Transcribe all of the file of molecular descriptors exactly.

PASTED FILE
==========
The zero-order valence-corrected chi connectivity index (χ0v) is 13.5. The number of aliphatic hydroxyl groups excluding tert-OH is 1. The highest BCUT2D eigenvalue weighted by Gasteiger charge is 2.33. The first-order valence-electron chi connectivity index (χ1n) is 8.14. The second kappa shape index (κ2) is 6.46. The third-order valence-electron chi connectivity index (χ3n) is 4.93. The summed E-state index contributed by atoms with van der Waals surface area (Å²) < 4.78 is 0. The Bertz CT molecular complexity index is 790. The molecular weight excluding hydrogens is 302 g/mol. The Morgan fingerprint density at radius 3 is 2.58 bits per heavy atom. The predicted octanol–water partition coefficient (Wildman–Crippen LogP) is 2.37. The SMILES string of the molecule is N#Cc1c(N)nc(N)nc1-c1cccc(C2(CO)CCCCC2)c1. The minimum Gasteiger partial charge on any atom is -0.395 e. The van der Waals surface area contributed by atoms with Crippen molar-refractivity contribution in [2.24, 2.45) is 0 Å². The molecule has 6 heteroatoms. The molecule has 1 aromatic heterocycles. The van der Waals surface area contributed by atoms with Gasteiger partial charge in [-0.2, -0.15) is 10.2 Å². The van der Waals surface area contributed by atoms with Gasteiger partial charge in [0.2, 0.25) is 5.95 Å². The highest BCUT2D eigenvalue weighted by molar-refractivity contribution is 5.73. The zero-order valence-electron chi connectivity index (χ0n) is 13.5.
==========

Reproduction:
The zero-order valence-corrected chi connectivity index (χ0v) is 13.5. The number of aliphatic hydroxyl groups excluding tert-OH is 1. The highest BCUT2D eigenvalue weighted by Gasteiger charge is 2.33. The first-order valence-electron chi connectivity index (χ1n) is 8.14. The second kappa shape index (κ2) is 6.46. The third-order valence-electron chi connectivity index (χ3n) is 4.93. The summed E-state index contributed by atoms with van der Waals surface area (Å²) < 4.78 is 0. The Bertz CT molecular complexity index is 790. The molecular weight excluding hydrogens is 302 g/mol. The Morgan fingerprint density at radius 3 is 2.58 bits per heavy atom. The predicted octanol–water partition coefficient (Wildman–Crippen LogP) is 2.37. The SMILES string of the molecule is N#Cc1c(N)nc(N)nc1-c1cccc(C2(CO)CCCCC2)c1. The minimum Gasteiger partial charge on any atom is -0.395 e. The van der Waals surface area contributed by atoms with Crippen molar-refractivity contribution in [2.24, 2.45) is 0 Å². The molecule has 6 heteroatoms. The molecule has 1 aromatic heterocycles. The van der Waals surface area contributed by atoms with Gasteiger partial charge in [-0.2, -0.15) is 10.2 Å². The van der Waals surface area contributed by atoms with Gasteiger partial charge in [0.2, 0.25) is 5.95 Å². The highest BCUT2D eigenvalue weighted by molar-refractivity contribution is 5.73. The zero-order valence-electron chi connectivity index (χ0n) is 13.5.